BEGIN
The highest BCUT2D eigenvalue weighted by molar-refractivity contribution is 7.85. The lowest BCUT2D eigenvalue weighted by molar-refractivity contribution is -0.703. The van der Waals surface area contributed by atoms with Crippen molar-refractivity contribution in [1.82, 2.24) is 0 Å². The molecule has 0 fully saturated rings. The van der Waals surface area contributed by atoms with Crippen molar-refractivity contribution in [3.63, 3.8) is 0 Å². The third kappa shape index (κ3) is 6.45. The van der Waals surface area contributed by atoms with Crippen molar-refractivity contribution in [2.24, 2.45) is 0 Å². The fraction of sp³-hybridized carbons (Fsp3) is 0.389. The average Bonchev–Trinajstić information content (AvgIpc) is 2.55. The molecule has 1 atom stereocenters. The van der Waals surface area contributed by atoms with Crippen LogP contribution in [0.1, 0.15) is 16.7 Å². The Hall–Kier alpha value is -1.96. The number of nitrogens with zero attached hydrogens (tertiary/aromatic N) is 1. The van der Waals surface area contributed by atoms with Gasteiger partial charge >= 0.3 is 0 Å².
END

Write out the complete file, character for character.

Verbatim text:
The highest BCUT2D eigenvalue weighted by molar-refractivity contribution is 7.85. The lowest BCUT2D eigenvalue weighted by molar-refractivity contribution is -0.703. The van der Waals surface area contributed by atoms with Crippen molar-refractivity contribution in [1.82, 2.24) is 0 Å². The molecule has 0 fully saturated rings. The van der Waals surface area contributed by atoms with Crippen molar-refractivity contribution in [3.63, 3.8) is 0 Å². The third kappa shape index (κ3) is 6.45. The van der Waals surface area contributed by atoms with Crippen molar-refractivity contribution in [2.24, 2.45) is 0 Å². The fraction of sp³-hybridized carbons (Fsp3) is 0.389. The average Bonchev–Trinajstić information content (AvgIpc) is 2.55. The molecule has 1 atom stereocenters. The van der Waals surface area contributed by atoms with Crippen LogP contribution in [0.1, 0.15) is 16.7 Å². The Hall–Kier alpha value is -1.96. The number of nitrogens with zero attached hydrogens (tertiary/aromatic N) is 1. The van der Waals surface area contributed by atoms with Gasteiger partial charge >= 0.3 is 0 Å².